Emperor Gillard in car clunker
WHEN it comes to cars, Julia Gillard is just like the emperor who goes strutting in public without clothes in the 1800s short story by Hans Christian Andersen.
In this case, the Prime Minister is wearing nothing despite the impressive election claims about her cash-for-clunkers scheme. The basics of the proposed car-scrap scheme look good, with a $2000 bounty on any pre-1995 gross polluter turned in for crushing in favour of a green new car. But as you drill deeper you find flaws, and then one fatal error.
It all looks simple for anyone who has a pre-’95 car in the family.
But did you know the car must have been registered and insured for two years before the trade-in deal? Or that the paperwork must match the person doing the deal?
It’s a way to ensure that no $20 wrecker’s specials are rolled out by bounty hunters.
Did you also know the cost of a new car against the valuation on a 1995 model?
The cheapest new cars are the Suzuki Alto and Proton S16 at around $12,000. But the realistic choices don’t start until $15,000.
The current valuations for a ’95 Commodore or Falcon is $2400 for an EF GLi or $3000 for a VR Executive in average condition.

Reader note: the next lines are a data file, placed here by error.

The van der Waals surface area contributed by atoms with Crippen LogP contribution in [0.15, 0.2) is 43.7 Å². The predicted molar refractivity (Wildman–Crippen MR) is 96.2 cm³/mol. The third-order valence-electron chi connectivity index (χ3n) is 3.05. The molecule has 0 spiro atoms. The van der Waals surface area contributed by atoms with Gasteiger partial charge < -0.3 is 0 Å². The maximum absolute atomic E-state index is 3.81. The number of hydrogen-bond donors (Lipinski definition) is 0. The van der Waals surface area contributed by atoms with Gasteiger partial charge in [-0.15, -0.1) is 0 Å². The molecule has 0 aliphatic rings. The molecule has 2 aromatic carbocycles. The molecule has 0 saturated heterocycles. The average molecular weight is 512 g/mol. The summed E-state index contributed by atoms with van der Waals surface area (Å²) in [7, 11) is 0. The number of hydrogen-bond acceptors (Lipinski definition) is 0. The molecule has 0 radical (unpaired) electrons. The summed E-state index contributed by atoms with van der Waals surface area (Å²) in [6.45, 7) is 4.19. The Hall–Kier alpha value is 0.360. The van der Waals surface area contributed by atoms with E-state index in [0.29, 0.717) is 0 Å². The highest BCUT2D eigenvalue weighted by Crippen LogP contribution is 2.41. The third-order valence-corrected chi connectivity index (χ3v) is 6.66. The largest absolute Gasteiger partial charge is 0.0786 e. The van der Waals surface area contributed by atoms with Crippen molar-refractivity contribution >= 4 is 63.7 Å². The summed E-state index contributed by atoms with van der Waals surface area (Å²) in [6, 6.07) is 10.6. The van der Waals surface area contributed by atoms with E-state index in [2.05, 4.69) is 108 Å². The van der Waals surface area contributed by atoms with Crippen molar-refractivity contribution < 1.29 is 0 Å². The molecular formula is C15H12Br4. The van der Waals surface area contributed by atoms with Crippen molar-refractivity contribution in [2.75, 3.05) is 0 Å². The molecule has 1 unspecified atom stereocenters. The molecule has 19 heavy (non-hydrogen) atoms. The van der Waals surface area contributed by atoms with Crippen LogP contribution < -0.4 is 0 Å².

But what about the success of overseas schemes? Yes, cash-for-clunkers schemes have worked well in other countries, but most have a bounty of at least $5000.
Anyone doing the sums on a clunker deal is probably assuming they get $2000 cash from Canberra in addition to their trade-in. So the numbers don’t look too bad.
But the clunker is worth zero. It will be going straight to the scrapyard. There is not a dealer in Australia who will give a dollar for the car. That means the changeover price goes way the wrong way. And don’t forget the Government is planning a $2000 bounty on cars which have a trade-in value above that figure.
That’s why Emperor Gillard is wearing no clothes.